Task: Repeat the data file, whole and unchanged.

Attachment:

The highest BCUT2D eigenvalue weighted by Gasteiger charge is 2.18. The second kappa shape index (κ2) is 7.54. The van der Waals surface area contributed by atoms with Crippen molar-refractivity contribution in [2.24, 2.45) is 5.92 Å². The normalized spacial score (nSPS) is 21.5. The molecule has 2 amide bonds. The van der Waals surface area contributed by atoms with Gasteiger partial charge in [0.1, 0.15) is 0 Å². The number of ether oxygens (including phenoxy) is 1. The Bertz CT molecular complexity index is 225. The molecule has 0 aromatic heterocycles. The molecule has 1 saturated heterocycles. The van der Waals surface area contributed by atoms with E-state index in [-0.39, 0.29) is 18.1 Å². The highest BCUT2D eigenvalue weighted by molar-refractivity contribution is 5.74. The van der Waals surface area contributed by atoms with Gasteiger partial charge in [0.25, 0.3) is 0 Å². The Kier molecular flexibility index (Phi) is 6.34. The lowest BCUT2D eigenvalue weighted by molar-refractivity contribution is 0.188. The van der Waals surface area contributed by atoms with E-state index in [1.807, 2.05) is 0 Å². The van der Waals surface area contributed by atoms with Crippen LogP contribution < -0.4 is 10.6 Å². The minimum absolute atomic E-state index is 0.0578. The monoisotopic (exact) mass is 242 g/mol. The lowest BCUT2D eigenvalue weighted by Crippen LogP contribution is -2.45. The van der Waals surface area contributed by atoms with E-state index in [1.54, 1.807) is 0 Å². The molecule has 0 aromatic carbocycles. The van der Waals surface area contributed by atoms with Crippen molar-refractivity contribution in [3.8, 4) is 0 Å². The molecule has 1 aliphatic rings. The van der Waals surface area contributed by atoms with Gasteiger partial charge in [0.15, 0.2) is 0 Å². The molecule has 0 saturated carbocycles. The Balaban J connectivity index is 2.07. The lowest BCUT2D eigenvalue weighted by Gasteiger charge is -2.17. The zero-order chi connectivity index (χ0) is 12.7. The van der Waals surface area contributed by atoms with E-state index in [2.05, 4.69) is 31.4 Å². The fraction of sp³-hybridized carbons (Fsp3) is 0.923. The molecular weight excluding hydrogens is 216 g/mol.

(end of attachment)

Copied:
The highest BCUT2D eigenvalue weighted by Gasteiger charge is 2.18. The second kappa shape index (κ2) is 7.54. The van der Waals surface area contributed by atoms with Crippen molar-refractivity contribution in [2.24, 2.45) is 5.92 Å². The normalized spacial score (nSPS) is 21.5. The molecule has 2 amide bonds. The van der Waals surface area contributed by atoms with Gasteiger partial charge in [0.1, 0.15) is 0 Å². The number of ether oxygens (including phenoxy) is 1. The Bertz CT molecular complexity index is 225. The molecule has 0 aromatic heterocycles. The molecule has 1 saturated heterocycles. The van der Waals surface area contributed by atoms with E-state index in [-0.39, 0.29) is 18.1 Å². The highest BCUT2D eigenvalue weighted by molar-refractivity contribution is 5.74. The van der Waals surface area contributed by atoms with Gasteiger partial charge in [0.25, 0.3) is 0 Å². The Kier molecular flexibility index (Phi) is 6.34. The lowest BCUT2D eigenvalue weighted by molar-refractivity contribution is 0.188. The van der Waals surface area contributed by atoms with E-state index in [1.807, 2.05) is 0 Å². The van der Waals surface area contributed by atoms with Crippen LogP contribution < -0.4 is 10.6 Å². The minimum absolute atomic E-state index is 0.0578. The monoisotopic (exact) mass is 242 g/mol. The lowest BCUT2D eigenvalue weighted by Crippen LogP contribution is -2.45. The van der Waals surface area contributed by atoms with E-state index in [1.54, 1.807) is 0 Å². The molecule has 0 aromatic carbocycles. The van der Waals surface area contributed by atoms with Crippen molar-refractivity contribution in [3.8, 4) is 0 Å². The molecule has 1 aliphatic rings. The van der Waals surface area contributed by atoms with Gasteiger partial charge in [0.15, 0.2) is 0 Å². The molecule has 0 saturated carbocycles. The Balaban J connectivity index is 2.07. The lowest BCUT2D eigenvalue weighted by Gasteiger charge is -2.17. The zero-order chi connectivity index (χ0) is 12.7. The van der Waals surface area contributed by atoms with E-state index in [2.05, 4.69) is 31.4 Å². The fraction of sp³-hybridized carbons (Fsp3) is 0.923. The molecular weight excluding hydrogens is 216 g/mol.